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Family pay tribute to their brave little girl who lost battle with rare heart condition

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TRIBUTE: Caroline and Michael Daly pictured with Lily Ellen and her big sister Sarah.

 

By Michelle Crean

A Ballyhar family, whose 20-month-old little girl lost her brave battle with a rare life-limiting heart condition have praised hospital staff for the care she received. Little Lily Ellen Daly from Lisheenacanna, Ballyhar was born with an aggressive Pulmonary Vein Stenosis (PVS) in June 2019.

Diagnosed at just eight weeks old, the brave little girl underwent open heart surgery at just 12 weeks old in Crumlin Children's Hospital. Just a month later she was admitted to palliative care but her parents Caroline (O'Shea) and Michael Daly, vowed to do everything possible to help her. However, as Crumlin had never performed a sutureless repair operation as her condition was so rare her parents decided to go to New York to seek help.

"She was a very happy little girl," her mom Caroline, who is currently on leave from her accountancy job at Prima Finance Killarney, told the Killarney Advertiser.

"She loved her family and her sister. For everything she went through she was very content, you wouldn't think there was anything wrong with her. We got an extra 15 months with her. The surgery in New York was a final option for Lily and sadly it was not successful. Crumlin went above and beyond but they had never done anything like that before for her condition. It was just that the condition was life-limiting."

Sadly, Lily Ellen passed away peacefully on February 26 in the arms of her loving parents in the Intensive Care Unit of Crumlin Children's Hospital.

Following Mass of the Angels in St Gertrude's Church, Firies, Lily Ellen was laid to rest in new Kilnanare Cemetery.

Caroline added that they became part of the Crumlin heart family saying the staff went above and beyond in their care for Lily Ellen.

"It meant so much to us."

At last week's Killarney Municipal online meeting Mayor Brendan Cronin offered his sympathy to the Daly family as Michael works as an engineer with Kerry County Council.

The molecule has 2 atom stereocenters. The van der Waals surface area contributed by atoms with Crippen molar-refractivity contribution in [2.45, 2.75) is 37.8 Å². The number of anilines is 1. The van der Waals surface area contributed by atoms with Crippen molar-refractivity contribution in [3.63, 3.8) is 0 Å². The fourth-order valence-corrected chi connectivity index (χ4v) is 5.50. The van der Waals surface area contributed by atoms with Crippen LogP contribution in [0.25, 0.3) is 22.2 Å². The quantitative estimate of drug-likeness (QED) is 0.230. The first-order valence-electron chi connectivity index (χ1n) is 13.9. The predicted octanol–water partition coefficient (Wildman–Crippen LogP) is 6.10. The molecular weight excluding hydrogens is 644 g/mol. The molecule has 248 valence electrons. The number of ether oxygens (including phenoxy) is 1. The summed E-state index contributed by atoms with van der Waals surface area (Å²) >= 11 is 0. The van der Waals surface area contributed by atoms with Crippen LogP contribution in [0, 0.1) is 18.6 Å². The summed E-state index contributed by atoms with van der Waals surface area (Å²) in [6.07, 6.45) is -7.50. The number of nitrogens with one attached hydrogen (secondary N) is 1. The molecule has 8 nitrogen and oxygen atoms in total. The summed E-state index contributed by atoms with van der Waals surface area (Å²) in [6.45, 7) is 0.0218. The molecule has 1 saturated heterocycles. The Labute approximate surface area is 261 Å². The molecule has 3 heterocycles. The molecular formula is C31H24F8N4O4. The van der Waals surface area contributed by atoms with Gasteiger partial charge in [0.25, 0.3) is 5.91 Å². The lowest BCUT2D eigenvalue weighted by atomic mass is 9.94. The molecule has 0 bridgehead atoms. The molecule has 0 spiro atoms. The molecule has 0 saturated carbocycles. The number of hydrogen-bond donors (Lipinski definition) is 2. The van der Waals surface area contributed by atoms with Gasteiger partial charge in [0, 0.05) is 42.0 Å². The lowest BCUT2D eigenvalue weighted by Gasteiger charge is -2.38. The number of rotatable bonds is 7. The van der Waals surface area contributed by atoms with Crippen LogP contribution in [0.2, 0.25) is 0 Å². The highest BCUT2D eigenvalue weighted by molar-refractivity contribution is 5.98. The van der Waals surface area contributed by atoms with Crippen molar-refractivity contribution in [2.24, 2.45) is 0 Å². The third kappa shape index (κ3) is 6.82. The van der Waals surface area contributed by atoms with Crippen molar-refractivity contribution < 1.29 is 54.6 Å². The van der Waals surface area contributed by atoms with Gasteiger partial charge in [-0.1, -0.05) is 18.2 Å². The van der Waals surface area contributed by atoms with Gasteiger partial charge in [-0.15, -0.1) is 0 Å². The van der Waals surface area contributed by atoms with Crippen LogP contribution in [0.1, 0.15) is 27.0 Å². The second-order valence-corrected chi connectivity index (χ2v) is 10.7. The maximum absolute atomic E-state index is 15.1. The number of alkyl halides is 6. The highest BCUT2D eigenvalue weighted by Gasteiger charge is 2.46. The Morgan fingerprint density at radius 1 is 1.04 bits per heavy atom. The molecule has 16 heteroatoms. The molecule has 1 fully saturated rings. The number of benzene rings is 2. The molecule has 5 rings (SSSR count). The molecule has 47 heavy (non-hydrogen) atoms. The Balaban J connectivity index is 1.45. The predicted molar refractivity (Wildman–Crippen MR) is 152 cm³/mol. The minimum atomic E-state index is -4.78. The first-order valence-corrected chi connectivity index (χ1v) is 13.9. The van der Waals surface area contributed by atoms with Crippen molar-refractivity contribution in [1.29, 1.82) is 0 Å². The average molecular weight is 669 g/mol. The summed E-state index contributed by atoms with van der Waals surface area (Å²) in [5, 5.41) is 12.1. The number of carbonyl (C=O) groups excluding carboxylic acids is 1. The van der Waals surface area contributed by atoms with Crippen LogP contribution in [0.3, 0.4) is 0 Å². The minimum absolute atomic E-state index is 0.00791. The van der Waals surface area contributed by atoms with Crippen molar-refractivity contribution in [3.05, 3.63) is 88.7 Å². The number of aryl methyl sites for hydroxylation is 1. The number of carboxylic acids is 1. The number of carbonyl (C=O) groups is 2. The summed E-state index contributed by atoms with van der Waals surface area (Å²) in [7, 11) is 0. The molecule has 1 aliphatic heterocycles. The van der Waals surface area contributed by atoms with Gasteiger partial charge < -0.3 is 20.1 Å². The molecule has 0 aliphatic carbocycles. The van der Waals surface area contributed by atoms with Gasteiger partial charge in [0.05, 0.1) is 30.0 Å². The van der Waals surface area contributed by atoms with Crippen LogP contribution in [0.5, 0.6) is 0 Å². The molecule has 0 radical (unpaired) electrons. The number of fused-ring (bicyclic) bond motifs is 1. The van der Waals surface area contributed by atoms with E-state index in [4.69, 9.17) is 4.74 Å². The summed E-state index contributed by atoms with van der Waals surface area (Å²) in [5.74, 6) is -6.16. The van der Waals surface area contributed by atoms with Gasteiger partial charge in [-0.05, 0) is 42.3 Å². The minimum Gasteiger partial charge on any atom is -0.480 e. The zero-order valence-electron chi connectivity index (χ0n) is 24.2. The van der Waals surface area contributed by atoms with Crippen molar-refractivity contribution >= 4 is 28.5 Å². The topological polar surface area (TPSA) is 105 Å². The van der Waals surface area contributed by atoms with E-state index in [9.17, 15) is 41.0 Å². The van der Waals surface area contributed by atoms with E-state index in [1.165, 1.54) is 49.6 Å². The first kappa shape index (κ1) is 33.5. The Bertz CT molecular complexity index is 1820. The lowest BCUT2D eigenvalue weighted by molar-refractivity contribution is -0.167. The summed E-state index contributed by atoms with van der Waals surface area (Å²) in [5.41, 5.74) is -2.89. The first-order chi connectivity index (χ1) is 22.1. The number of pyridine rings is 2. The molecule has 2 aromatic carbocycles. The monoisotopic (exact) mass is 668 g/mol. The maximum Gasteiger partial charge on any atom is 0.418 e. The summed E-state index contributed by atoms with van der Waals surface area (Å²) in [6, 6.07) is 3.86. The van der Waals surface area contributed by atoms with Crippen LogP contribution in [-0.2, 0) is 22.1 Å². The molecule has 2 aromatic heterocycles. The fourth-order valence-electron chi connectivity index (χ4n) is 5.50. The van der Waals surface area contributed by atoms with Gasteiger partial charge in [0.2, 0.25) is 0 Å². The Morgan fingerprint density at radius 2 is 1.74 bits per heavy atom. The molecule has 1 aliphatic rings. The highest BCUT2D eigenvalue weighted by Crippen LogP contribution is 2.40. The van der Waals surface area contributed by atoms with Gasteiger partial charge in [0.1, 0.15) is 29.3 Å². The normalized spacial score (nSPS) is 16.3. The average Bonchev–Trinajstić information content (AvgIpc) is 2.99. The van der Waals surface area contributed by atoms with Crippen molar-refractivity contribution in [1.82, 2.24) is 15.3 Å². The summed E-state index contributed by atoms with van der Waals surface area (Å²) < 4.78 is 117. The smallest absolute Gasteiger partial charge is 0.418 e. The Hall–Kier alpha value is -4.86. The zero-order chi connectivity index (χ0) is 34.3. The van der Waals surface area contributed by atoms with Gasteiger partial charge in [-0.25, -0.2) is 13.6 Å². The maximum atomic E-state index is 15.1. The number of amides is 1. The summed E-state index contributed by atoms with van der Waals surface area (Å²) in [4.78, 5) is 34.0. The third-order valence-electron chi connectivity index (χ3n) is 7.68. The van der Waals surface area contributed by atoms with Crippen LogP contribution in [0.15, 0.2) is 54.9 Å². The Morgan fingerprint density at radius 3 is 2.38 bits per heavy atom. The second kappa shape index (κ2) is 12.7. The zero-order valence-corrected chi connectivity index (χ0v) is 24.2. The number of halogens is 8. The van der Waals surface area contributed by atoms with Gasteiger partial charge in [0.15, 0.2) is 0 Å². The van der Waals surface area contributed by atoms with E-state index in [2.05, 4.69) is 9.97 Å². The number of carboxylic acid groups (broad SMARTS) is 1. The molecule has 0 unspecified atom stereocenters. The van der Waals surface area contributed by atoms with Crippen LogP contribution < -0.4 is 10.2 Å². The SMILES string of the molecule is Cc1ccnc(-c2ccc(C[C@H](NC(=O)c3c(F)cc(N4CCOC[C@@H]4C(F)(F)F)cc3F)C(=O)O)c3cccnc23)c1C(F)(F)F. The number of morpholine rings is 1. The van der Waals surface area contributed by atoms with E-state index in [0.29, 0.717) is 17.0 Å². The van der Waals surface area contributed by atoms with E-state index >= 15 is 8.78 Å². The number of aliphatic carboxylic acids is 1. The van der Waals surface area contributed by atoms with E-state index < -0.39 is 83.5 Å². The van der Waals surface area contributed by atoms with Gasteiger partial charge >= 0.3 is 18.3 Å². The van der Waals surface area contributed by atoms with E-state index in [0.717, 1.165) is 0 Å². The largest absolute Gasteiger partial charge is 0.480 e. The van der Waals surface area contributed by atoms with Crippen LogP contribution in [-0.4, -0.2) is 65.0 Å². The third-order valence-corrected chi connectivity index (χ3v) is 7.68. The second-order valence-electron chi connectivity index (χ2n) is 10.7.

“On a sad note, the local authority extends sympathy to Michael Daly of Ballyhar. He lost baby Lily Ellen Daly during the week. It is an awful tragedy. Michael is a well-known and respected member of Kerry County Council staff.”

The family have asked for donations to be made to The Heart Centre in Crumlin Children’s Hospital www.heartchildren.ie.

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Dancing classes set to unite communities

By Michelle Crean There’s no language barrier when it comes to dancing – which is why one local group is organising classes to unite communities. KASI, the Killarney Immigrant Support […]

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By Michelle Crean

There’s no language barrier when it comes to dancing – which is why one local group is organising classes to unite communities.

KASI, the Killarney Immigrant Support Centre, has teamed up with dance instructor John Moriarty to teach both Ukrainians and multiple cultures living in Kerry Irish set dancing steps from next week.

The first class will take place on Tuesday evenings, starting next week (September 27) at St Mary’s Parish Hall at 6.30pm and all are welcome to join.

The idea is to help Ukrainians living in Killarney and Kerry to come and have fun and get to know locals better, KASI coordinator, Marilyn Catapat-Counihan, explained to the Killarney Advertiser.

“We have a women’s group for all ages where we do crochet, sewing and art and crafts, where they can talk which is good. I had the music on and they were dancing. I asked if they would like to do dancing classes so I organised it with John Moriarty who is well known in Killarney.”

She added that the women are very excited to learn set dancing and get to know other people from the area.

“Sometimes when you meet new people the language can be a barrier and when you’re dancing everybody is moving. He will open it to everyone so there’ll be integration, it’s fun as well. They are all very excited.”

To find out more contact John on 086 1579381.

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Multiple Sclerosis Walk celebrates 20 years

By Sean Moriarty The rising cost of fuel is already having a negative effect on charity events with some limiting numbers. On October 9, the annual Multiple Sclerosis South Kerryv Walk […]

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By Sean Moriarty

The rising cost of fuel is already having a negative effect on charity events with some limiting numbers.

On October 9, the annual Multiple Sclerosis South Kerryv Walk takes place over the Old Kenmare Road.

First run in 2002, this year’s event will celebrate 20 years since its foundation but two years were lost as a result of the pandemic.

This year’s walk will be limited to 150 people – three coach loads – so event organisers can cut back on running costs.

It will only be possible to participate in this year’s event if walkers pre-register.

“Walkers must raise at least €40 to make it worthwhile,” organiser John O’Shea told the Killarney Advertiser.

“Spaces are limited, 150 people equals three coaches and we need smaller coaches to get into the start of the Old Kenmare Road as that is just a bog road. We have limited numbers for cost and operational reasons.”

Mr O’Shea thanked event sponsors O’Callaghan Coaches and The Gleneagle Hotel for their support of the event.

Registration forms can be obtained by calling John on 087 2348824.

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